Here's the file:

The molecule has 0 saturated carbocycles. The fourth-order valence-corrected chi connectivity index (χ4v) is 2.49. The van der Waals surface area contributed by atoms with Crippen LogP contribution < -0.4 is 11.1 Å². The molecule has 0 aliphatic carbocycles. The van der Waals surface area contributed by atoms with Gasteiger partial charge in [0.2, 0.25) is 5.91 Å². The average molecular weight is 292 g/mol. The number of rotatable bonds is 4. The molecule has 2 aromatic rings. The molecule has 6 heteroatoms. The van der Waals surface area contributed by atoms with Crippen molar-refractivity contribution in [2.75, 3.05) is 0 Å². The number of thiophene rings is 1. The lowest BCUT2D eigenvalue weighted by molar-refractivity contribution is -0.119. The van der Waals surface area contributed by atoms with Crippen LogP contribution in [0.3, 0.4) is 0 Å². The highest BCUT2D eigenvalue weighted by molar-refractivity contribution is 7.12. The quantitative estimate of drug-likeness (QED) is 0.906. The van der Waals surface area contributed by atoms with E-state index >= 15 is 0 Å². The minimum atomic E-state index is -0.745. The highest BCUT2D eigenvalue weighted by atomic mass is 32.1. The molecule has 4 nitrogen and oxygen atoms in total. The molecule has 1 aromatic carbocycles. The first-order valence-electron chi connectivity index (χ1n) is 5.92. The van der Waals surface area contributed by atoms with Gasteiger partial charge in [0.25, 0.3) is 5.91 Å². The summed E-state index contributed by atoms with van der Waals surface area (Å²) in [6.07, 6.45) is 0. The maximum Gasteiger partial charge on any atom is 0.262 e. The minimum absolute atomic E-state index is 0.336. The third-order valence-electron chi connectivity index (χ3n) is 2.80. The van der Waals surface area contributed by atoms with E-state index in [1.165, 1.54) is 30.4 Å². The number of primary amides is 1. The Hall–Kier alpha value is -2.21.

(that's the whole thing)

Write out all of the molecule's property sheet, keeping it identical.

The molecule has 0 saturated carbocycles. The fourth-order valence-corrected chi connectivity index (χ4v) is 2.49. The van der Waals surface area contributed by atoms with Crippen LogP contribution < -0.4 is 11.1 Å². The molecule has 0 aliphatic carbocycles. The van der Waals surface area contributed by atoms with Gasteiger partial charge in [0.2, 0.25) is 5.91 Å². The average molecular weight is 292 g/mol. The number of rotatable bonds is 4. The molecule has 2 aromatic rings. The molecule has 6 heteroatoms. The van der Waals surface area contributed by atoms with Crippen molar-refractivity contribution in [2.75, 3.05) is 0 Å². The number of thiophene rings is 1. The lowest BCUT2D eigenvalue weighted by molar-refractivity contribution is -0.119. The van der Waals surface area contributed by atoms with Crippen LogP contribution in [0.3, 0.4) is 0 Å². The highest BCUT2D eigenvalue weighted by molar-refractivity contribution is 7.12. The quantitative estimate of drug-likeness (QED) is 0.906. The van der Waals surface area contributed by atoms with E-state index >= 15 is 0 Å². The minimum atomic E-state index is -0.745. The highest BCUT2D eigenvalue weighted by atomic mass is 32.1. The molecule has 4 nitrogen and oxygen atoms in total. The molecule has 1 aromatic carbocycles. The first-order valence-electron chi connectivity index (χ1n) is 5.92. The van der Waals surface area contributed by atoms with Gasteiger partial charge in [0.25, 0.3) is 5.91 Å². The summed E-state index contributed by atoms with van der Waals surface area (Å²) in [6.07, 6.45) is 0. The maximum Gasteiger partial charge on any atom is 0.262 e. The minimum absolute atomic E-state index is 0.336. The third-order valence-electron chi connectivity index (χ3n) is 2.80. The van der Waals surface area contributed by atoms with E-state index in [1.165, 1.54) is 30.4 Å². The number of primary amides is 1. The Hall–Kier alpha value is -2.21.